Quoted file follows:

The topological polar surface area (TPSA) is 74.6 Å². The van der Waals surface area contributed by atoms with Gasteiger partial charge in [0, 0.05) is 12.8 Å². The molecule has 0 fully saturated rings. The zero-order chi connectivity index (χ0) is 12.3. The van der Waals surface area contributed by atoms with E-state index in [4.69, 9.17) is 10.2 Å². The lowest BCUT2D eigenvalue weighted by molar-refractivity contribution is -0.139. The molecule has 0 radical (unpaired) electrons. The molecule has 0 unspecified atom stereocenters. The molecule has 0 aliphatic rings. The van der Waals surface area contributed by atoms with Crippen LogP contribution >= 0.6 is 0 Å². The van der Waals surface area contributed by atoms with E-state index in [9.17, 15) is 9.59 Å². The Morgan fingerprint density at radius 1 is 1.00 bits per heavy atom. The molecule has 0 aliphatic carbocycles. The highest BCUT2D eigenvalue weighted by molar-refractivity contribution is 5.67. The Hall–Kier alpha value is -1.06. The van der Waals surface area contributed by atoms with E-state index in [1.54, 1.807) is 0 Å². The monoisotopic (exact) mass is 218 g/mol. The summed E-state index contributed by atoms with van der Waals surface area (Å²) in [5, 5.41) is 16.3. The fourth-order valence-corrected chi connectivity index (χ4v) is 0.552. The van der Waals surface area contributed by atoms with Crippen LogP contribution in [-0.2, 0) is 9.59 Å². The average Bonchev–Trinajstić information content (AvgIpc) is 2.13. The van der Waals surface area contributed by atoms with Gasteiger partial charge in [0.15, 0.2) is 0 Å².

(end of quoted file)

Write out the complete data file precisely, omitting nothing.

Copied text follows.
The topological polar surface area (TPSA) is 74.6 Å². The van der Waals surface area contributed by atoms with Gasteiger partial charge in [0, 0.05) is 12.8 Å². The molecule has 0 fully saturated rings. The zero-order chi connectivity index (χ0) is 12.3. The van der Waals surface area contributed by atoms with E-state index in [4.69, 9.17) is 10.2 Å². The lowest BCUT2D eigenvalue weighted by molar-refractivity contribution is -0.139. The molecule has 0 radical (unpaired) electrons. The molecule has 0 unspecified atom stereocenters. The molecule has 0 aliphatic rings. The van der Waals surface area contributed by atoms with Crippen LogP contribution >= 0.6 is 0 Å². The van der Waals surface area contributed by atoms with E-state index in [9.17, 15) is 9.59 Å². The Morgan fingerprint density at radius 1 is 1.00 bits per heavy atom. The molecule has 0 aliphatic carbocycles. The highest BCUT2D eigenvalue weighted by molar-refractivity contribution is 5.67. The Hall–Kier alpha value is -1.06. The van der Waals surface area contributed by atoms with E-state index in [1.54, 1.807) is 0 Å². The monoisotopic (exact) mass is 218 g/mol. The summed E-state index contributed by atoms with van der Waals surface area (Å²) in [5, 5.41) is 16.3. The fourth-order valence-corrected chi connectivity index (χ4v) is 0.552. The van der Waals surface area contributed by atoms with Crippen LogP contribution in [-0.2, 0) is 9.59 Å². The average Bonchev–Trinajstić information content (AvgIpc) is 2.13. The van der Waals surface area contributed by atoms with Gasteiger partial charge in [0.15, 0.2) is 0 Å².